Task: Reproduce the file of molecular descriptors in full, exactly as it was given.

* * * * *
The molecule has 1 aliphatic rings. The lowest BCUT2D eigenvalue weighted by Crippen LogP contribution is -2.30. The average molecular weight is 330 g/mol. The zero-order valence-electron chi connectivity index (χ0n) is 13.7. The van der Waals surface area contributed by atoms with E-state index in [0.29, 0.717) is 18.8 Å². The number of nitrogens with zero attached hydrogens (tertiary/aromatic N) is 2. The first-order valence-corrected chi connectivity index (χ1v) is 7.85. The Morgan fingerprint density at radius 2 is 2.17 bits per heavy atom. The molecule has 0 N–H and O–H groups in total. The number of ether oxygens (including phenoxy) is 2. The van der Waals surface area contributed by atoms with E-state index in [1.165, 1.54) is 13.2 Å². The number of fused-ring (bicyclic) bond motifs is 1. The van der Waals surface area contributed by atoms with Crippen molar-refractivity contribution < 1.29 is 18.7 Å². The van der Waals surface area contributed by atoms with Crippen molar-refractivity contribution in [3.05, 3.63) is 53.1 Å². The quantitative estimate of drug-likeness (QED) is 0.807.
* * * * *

The molecule has 1 aliphatic rings. The lowest BCUT2D eigenvalue weighted by Crippen LogP contribution is -2.30. The average molecular weight is 330 g/mol. The zero-order valence-electron chi connectivity index (χ0n) is 13.7. The van der Waals surface area contributed by atoms with E-state index in [0.29, 0.717) is 18.8 Å². The number of nitrogens with zero attached hydrogens (tertiary/aromatic N) is 2. The first-order valence-corrected chi connectivity index (χ1v) is 7.85. The Morgan fingerprint density at radius 2 is 2.17 bits per heavy atom. The molecule has 0 N–H and O–H groups in total. The number of ether oxygens (including phenoxy) is 2. The van der Waals surface area contributed by atoms with E-state index in [1.165, 1.54) is 13.2 Å². The number of fused-ring (bicyclic) bond motifs is 1. The van der Waals surface area contributed by atoms with Crippen molar-refractivity contribution < 1.29 is 18.7 Å². The van der Waals surface area contributed by atoms with Crippen molar-refractivity contribution in [3.05, 3.63) is 53.1 Å². The quantitative estimate of drug-likeness (QED) is 0.807.